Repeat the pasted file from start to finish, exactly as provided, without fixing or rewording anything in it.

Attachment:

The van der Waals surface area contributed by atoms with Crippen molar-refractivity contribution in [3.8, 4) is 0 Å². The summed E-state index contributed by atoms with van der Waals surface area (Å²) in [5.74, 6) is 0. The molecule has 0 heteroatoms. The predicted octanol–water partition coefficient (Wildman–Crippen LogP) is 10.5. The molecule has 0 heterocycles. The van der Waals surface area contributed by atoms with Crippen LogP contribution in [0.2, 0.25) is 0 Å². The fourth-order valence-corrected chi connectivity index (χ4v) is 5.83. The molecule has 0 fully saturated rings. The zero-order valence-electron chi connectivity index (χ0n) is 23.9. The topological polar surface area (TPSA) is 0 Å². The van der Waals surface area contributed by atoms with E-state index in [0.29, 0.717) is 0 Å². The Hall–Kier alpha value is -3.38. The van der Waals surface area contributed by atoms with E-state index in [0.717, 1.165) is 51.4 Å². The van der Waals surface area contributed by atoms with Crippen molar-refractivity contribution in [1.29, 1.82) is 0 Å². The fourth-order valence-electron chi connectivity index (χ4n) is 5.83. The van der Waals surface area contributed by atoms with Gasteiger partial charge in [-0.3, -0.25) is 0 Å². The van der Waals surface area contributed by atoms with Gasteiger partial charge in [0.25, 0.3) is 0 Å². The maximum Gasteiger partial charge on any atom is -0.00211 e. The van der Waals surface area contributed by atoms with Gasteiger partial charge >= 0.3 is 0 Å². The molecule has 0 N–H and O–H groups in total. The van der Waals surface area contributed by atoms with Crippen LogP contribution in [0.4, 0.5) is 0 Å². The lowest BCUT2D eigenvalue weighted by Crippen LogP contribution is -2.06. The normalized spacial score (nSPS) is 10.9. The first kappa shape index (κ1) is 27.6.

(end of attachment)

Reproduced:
The van der Waals surface area contributed by atoms with Crippen molar-refractivity contribution in [3.8, 4) is 0 Å². The summed E-state index contributed by atoms with van der Waals surface area (Å²) in [5.74, 6) is 0. The molecule has 0 heteroatoms. The predicted octanol–water partition coefficient (Wildman–Crippen LogP) is 10.5. The molecule has 0 heterocycles. The van der Waals surface area contributed by atoms with Crippen LogP contribution in [0.2, 0.25) is 0 Å². The fourth-order valence-corrected chi connectivity index (χ4v) is 5.83. The molecule has 0 fully saturated rings. The zero-order valence-electron chi connectivity index (χ0n) is 23.9. The topological polar surface area (TPSA) is 0 Å². The van der Waals surface area contributed by atoms with E-state index in [0.29, 0.717) is 0 Å². The Hall–Kier alpha value is -3.38. The van der Waals surface area contributed by atoms with E-state index in [0.717, 1.165) is 51.4 Å². The van der Waals surface area contributed by atoms with Crippen molar-refractivity contribution in [1.29, 1.82) is 0 Å². The fourth-order valence-electron chi connectivity index (χ4n) is 5.83. The van der Waals surface area contributed by atoms with Gasteiger partial charge in [-0.3, -0.25) is 0 Å². The van der Waals surface area contributed by atoms with Gasteiger partial charge in [0.25, 0.3) is 0 Å². The maximum Gasteiger partial charge on any atom is -0.00211 e. The van der Waals surface area contributed by atoms with Gasteiger partial charge >= 0.3 is 0 Å². The molecule has 0 N–H and O–H groups in total. The van der Waals surface area contributed by atoms with Crippen LogP contribution in [0.4, 0.5) is 0 Å². The lowest BCUT2D eigenvalue weighted by Crippen LogP contribution is -2.06. The normalized spacial score (nSPS) is 10.9. The first kappa shape index (κ1) is 27.6.